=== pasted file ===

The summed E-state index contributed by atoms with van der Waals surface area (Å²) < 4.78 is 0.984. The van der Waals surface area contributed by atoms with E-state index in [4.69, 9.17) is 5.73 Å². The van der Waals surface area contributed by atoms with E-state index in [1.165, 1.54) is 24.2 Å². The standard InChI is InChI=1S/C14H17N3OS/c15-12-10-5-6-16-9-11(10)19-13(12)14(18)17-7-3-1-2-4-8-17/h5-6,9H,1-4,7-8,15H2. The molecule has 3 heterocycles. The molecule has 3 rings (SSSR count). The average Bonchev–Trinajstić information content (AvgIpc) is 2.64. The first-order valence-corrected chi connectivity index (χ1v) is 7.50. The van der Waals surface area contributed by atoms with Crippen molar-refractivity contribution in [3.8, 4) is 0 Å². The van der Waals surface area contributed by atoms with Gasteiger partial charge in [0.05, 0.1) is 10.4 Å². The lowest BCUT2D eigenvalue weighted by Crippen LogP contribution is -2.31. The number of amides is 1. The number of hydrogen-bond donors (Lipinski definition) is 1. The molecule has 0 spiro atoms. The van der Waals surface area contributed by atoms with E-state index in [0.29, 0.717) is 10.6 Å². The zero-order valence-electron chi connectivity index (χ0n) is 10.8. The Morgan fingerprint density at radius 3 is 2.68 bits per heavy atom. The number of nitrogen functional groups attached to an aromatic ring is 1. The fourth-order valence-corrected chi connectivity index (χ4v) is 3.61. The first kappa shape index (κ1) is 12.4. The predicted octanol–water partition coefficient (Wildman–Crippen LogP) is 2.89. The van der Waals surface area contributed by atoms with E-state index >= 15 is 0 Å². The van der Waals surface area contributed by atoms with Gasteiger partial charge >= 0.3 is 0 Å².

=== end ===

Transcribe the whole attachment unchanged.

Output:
The summed E-state index contributed by atoms with van der Waals surface area (Å²) < 4.78 is 0.984. The van der Waals surface area contributed by atoms with E-state index in [4.69, 9.17) is 5.73 Å². The van der Waals surface area contributed by atoms with E-state index in [1.165, 1.54) is 24.2 Å². The standard InChI is InChI=1S/C14H17N3OS/c15-12-10-5-6-16-9-11(10)19-13(12)14(18)17-7-3-1-2-4-8-17/h5-6,9H,1-4,7-8,15H2. The molecule has 3 heterocycles. The molecule has 3 rings (SSSR count). The average Bonchev–Trinajstić information content (AvgIpc) is 2.64. The first-order valence-corrected chi connectivity index (χ1v) is 7.50. The van der Waals surface area contributed by atoms with Crippen molar-refractivity contribution in [3.8, 4) is 0 Å². The van der Waals surface area contributed by atoms with Gasteiger partial charge in [0.05, 0.1) is 10.4 Å². The lowest BCUT2D eigenvalue weighted by Crippen LogP contribution is -2.31. The number of amides is 1. The number of hydrogen-bond donors (Lipinski definition) is 1. The molecule has 0 spiro atoms. The van der Waals surface area contributed by atoms with E-state index in [0.29, 0.717) is 10.6 Å². The zero-order valence-electron chi connectivity index (χ0n) is 10.8. The Morgan fingerprint density at radius 3 is 2.68 bits per heavy atom. The number of nitrogen functional groups attached to an aromatic ring is 1. The fourth-order valence-corrected chi connectivity index (χ4v) is 3.61. The first kappa shape index (κ1) is 12.4. The predicted octanol–water partition coefficient (Wildman–Crippen LogP) is 2.89. The van der Waals surface area contributed by atoms with E-state index >= 15 is 0 Å². The van der Waals surface area contributed by atoms with Gasteiger partial charge >= 0.3 is 0 Å².